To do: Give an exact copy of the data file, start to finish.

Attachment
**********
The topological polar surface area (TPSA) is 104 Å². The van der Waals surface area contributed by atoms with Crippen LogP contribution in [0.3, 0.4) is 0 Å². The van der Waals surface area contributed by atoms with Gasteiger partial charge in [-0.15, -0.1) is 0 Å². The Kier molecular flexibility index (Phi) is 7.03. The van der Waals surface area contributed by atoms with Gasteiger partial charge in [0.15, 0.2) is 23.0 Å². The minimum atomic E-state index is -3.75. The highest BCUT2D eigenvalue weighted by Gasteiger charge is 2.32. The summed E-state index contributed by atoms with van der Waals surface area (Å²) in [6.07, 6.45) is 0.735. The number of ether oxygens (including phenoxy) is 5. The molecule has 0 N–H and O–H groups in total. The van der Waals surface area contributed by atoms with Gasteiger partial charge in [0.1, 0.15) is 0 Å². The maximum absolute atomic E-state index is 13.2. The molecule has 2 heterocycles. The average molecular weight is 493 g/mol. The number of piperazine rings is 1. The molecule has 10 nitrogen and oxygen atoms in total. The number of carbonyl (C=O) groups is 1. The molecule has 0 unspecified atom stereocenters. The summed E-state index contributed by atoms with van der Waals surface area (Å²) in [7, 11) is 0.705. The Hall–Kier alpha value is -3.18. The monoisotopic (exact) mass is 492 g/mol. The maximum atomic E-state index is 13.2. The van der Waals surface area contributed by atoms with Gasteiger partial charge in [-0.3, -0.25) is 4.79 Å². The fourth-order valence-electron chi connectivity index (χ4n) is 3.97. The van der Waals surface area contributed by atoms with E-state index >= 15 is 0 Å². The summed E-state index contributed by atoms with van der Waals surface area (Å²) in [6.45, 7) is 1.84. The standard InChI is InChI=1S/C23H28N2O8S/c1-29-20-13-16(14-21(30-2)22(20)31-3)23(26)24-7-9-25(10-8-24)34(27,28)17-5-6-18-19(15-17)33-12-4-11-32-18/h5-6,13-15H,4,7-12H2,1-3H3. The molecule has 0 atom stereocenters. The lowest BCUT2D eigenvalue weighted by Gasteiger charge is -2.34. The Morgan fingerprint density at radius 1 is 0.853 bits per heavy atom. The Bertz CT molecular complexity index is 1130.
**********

The topological polar surface area (TPSA) is 104 Å². The van der Waals surface area contributed by atoms with Crippen LogP contribution in [0.3, 0.4) is 0 Å². The van der Waals surface area contributed by atoms with Gasteiger partial charge in [-0.15, -0.1) is 0 Å². The Kier molecular flexibility index (Phi) is 7.03. The van der Waals surface area contributed by atoms with Gasteiger partial charge in [0.15, 0.2) is 23.0 Å². The minimum atomic E-state index is -3.75. The highest BCUT2D eigenvalue weighted by Gasteiger charge is 2.32. The summed E-state index contributed by atoms with van der Waals surface area (Å²) in [6.07, 6.45) is 0.735. The number of ether oxygens (including phenoxy) is 5. The molecule has 0 N–H and O–H groups in total. The van der Waals surface area contributed by atoms with Gasteiger partial charge in [0.1, 0.15) is 0 Å². The maximum absolute atomic E-state index is 13.2. The molecule has 2 heterocycles. The average molecular weight is 493 g/mol. The number of piperazine rings is 1. The molecule has 10 nitrogen and oxygen atoms in total. The number of carbonyl (C=O) groups is 1. The molecule has 0 unspecified atom stereocenters. The summed E-state index contributed by atoms with van der Waals surface area (Å²) in [7, 11) is 0.705. The Hall–Kier alpha value is -3.18. The monoisotopic (exact) mass is 492 g/mol. The maximum atomic E-state index is 13.2. The van der Waals surface area contributed by atoms with Gasteiger partial charge in [-0.3, -0.25) is 4.79 Å². The fourth-order valence-electron chi connectivity index (χ4n) is 3.97. The van der Waals surface area contributed by atoms with E-state index >= 15 is 0 Å². The summed E-state index contributed by atoms with van der Waals surface area (Å²) in [6.45, 7) is 1.84. The standard InChI is InChI=1S/C23H28N2O8S/c1-29-20-13-16(14-21(30-2)22(20)31-3)23(26)24-7-9-25(10-8-24)34(27,28)17-5-6-18-19(15-17)33-12-4-11-32-18/h5-6,13-15H,4,7-12H2,1-3H3. The molecule has 0 atom stereocenters. The lowest BCUT2D eigenvalue weighted by Gasteiger charge is -2.34. The Morgan fingerprint density at radius 1 is 0.853 bits per heavy atom. The Bertz CT molecular complexity index is 1130.